UHY Ross Brooke Chartered Accountants

How could Central Bank Digital Currency (CBDC) benefit the UK?

AI, crypto and technology specialist accountants

We’ll be looking at the pros and cons of a Central Bank Digital Currency, but before we dive in too deep too quickly, let’s understand what CBDC is.

What is CBDC and what’s the difference between Bitcoin and CBDC?

We’ll use Bitcoin as an example of digital currency, because everyone has heard of it, but Bitcoin and CBDC (Central Bank Digital Currency) are two very different types of digital currencies.

Bitcoin was created in 2009 and is a decentralized digital currency that operates on a peer-to-peer network without a central authority. It is based on blockchain technology, which is a public ledger that records all transactions made using Bitcoin. Bitcoin can be bought and sold on cryptocurrency exchanges, and it is not backed by any government or central bank.

CBDC is a digital version of a country’s fiat currency (e.g. dollars, euros, yen) which is issued and backed by the central bank. CBDCs are centralized, meaning they are issued and controlled by a central authority, such as the Bank of England. CBDCs are not based on blockchain technology, and they are intended to be legal tender, which means they are recognized as a valid means of payment by the government. They are designed to be a secure and convenient way for people to make payments and store value, similar to cash but in digital form.

The main differences between Bitcoin and CBDC are therefore:

  • Bitcoin is decentralized and not backed by any central authority, and is not legal tender.
  • CBDC is centralized and backed by a central bank, and is intended to be legal tender.

Pros and cons of a CBDC for the UK

Should the Bank of England introduce a Central Bank Digital Currency, there are likely to be both advantages and disadvantages; often at polar ends of either aspect.

Financial inclusionCBDCs can make it easier for people who are unbanked or underbanked to access financial services. Since they can be stored and transacted using digital wallets on mobile phones or other devices, financial services become more accessible to those who do not have access to traditional banking services.    A CBDC may not be widely adopted if it is not seen as a convenient or secure form of payment, potentially limiting its effectiveness as a means of exchange.

Payment system efficiency  Transaction times and costs may be reduced. Payments made with CBDCs can be settled instantly and securely, without the need for intermediaries such as payment processors.Implementing and maintaining a CBDC could require significant investment in technology and infrastructure, potentially leading to high operational costs.
Monetary policy effectiveness  CBDCs could help central banks to implement monetary policy more effectively by giving them more direct control over the money supply. The central bank can directly issue and control the amount of money in circulation, potentially making it easier to stabilize the economy and manage inflation. (They can already do this through traditional methods of quantitative easing, although CBDC implementation should be much swifter).Some would argue that the central banks already have too much control over inflation and money supply which causes its own problems.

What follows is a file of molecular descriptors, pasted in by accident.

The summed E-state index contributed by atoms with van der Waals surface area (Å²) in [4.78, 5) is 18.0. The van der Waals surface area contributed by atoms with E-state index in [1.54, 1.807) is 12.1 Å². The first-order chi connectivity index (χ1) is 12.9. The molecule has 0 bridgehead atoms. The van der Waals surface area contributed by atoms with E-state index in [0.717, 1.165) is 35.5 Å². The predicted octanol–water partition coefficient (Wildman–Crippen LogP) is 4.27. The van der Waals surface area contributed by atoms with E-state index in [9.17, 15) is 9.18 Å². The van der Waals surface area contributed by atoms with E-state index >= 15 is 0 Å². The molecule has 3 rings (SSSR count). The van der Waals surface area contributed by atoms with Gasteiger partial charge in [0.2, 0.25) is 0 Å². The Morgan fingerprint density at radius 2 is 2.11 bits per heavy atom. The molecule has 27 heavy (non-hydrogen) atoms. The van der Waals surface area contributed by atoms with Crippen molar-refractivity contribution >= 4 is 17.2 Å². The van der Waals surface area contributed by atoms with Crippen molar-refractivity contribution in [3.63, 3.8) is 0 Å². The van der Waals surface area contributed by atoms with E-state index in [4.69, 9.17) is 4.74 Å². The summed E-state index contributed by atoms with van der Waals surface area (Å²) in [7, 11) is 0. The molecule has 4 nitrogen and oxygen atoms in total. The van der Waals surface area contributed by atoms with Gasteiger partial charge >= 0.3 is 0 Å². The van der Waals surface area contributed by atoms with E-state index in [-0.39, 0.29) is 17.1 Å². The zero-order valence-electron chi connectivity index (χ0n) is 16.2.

Financial stability  CBDCs could potentially enhance financial stability by reducing the risk of bank runs and other financial crises. By providing a safe and secure digital form of money that is backed by the central bank, CBDCs could reduce the likelihood of bank failures and other systemic risks. Naturally this only works if consumers trust the currency and this holds true whether it is held as paper, coins, gold or virtually (in a paper passbook or a crypto wallet).

CBDCs could potentially undermine the role of traditional financial institutions such as banks, leading to financial disintermediation and potential instability in the banking system. Could this result in significant job losses?

If a CBDC is not pegged to another currency, it could be subject to exchange rate risks, which could impact the value of the currency and the economy. Naturally this already applies to traditional ‘paper’ money.
Data collection and analysis  CBDCs could provide the central bank with more detailed data on economic activity and financial transactions, which could help inform monetary policy decisions and enhance the effectiveness of financial regulation.

Many people hold cryptocurrencies in the desire to avoid third party tracking and user privacy could be compromised by giving the central bank access to all one’s financial transactions. Where does the bank stop and the state start?   A CBDC could be vulnerable to hacking and other cyber threats, potentially leading to financial losses for individuals and systemic risks for the financial system.  

While there are undoubtably advantages to the Bank of England launching a Central Bank Digital Currency, one could argue that the disadvantages currently outweigh them. As we have seen with Brexit, the significant changes to existing laws and regulations required, leading to legal and regulatory challenges will not render such progress swift nor controversy-free.

We’ll be watching closely to see what happens in the future. Until then we’ll be looking after all our clients who engage in both the deregulated and centralised finance world, in whatever space they feel happier in.

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